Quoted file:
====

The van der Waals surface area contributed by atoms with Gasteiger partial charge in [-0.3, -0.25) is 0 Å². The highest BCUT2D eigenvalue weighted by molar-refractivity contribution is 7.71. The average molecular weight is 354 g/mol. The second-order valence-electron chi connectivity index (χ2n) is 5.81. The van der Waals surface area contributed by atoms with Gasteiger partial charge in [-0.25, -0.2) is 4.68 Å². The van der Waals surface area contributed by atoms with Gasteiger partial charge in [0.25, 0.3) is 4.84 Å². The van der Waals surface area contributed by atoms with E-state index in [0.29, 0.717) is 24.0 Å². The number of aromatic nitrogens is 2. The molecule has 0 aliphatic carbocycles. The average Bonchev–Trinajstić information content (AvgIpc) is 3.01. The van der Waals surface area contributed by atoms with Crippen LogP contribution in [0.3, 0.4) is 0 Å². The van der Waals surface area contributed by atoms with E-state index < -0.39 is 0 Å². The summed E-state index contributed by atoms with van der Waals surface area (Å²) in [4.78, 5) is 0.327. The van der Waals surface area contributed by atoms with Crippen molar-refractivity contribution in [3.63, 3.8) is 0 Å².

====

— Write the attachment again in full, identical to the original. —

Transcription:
The van der Waals surface area contributed by atoms with Gasteiger partial charge in [-0.3, -0.25) is 0 Å². The highest BCUT2D eigenvalue weighted by molar-refractivity contribution is 7.71. The average molecular weight is 354 g/mol. The second-order valence-electron chi connectivity index (χ2n) is 5.81. The van der Waals surface area contributed by atoms with Gasteiger partial charge in [-0.25, -0.2) is 4.68 Å². The van der Waals surface area contributed by atoms with Gasteiger partial charge in [0.25, 0.3) is 4.84 Å². The van der Waals surface area contributed by atoms with E-state index in [0.29, 0.717) is 24.0 Å². The number of aromatic nitrogens is 2. The molecule has 0 aliphatic carbocycles. The average Bonchev–Trinajstić information content (AvgIpc) is 3.01. The van der Waals surface area contributed by atoms with Crippen LogP contribution in [0.3, 0.4) is 0 Å². The van der Waals surface area contributed by atoms with E-state index < -0.39 is 0 Å². The summed E-state index contributed by atoms with van der Waals surface area (Å²) in [4.78, 5) is 0.327. The van der Waals surface area contributed by atoms with Crippen molar-refractivity contribution in [3.63, 3.8) is 0 Å².